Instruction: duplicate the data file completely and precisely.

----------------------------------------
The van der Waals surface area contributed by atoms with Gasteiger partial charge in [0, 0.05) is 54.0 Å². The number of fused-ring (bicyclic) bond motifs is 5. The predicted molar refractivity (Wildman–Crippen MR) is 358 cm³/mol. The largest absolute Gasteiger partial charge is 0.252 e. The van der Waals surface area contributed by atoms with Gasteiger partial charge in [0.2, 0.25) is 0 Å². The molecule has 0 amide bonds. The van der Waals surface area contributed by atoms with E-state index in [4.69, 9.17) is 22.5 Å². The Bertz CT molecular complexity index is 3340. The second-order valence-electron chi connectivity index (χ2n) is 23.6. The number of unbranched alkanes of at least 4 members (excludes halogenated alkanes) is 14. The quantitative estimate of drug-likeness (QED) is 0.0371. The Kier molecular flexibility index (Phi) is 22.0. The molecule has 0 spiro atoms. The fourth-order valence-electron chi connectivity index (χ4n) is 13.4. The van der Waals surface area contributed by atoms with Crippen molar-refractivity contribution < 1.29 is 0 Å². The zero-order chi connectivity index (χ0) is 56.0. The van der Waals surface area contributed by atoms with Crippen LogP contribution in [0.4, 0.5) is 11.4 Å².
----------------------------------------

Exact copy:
The van der Waals surface area contributed by atoms with Gasteiger partial charge in [0, 0.05) is 54.0 Å². The number of fused-ring (bicyclic) bond motifs is 5. The predicted molar refractivity (Wildman–Crippen MR) is 358 cm³/mol. The largest absolute Gasteiger partial charge is 0.252 e. The van der Waals surface area contributed by atoms with Gasteiger partial charge in [0.2, 0.25) is 0 Å². The molecule has 0 amide bonds. The van der Waals surface area contributed by atoms with E-state index in [4.69, 9.17) is 22.5 Å². The Bertz CT molecular complexity index is 3340. The second-order valence-electron chi connectivity index (χ2n) is 23.6. The number of unbranched alkanes of at least 4 members (excludes halogenated alkanes) is 14. The quantitative estimate of drug-likeness (QED) is 0.0371. The Kier molecular flexibility index (Phi) is 22.0. The molecule has 0 spiro atoms. The fourth-order valence-electron chi connectivity index (χ4n) is 13.4. The van der Waals surface area contributed by atoms with Crippen molar-refractivity contribution < 1.29 is 0 Å². The zero-order chi connectivity index (χ0) is 56.0. The van der Waals surface area contributed by atoms with Crippen LogP contribution in [0.4, 0.5) is 11.4 Å².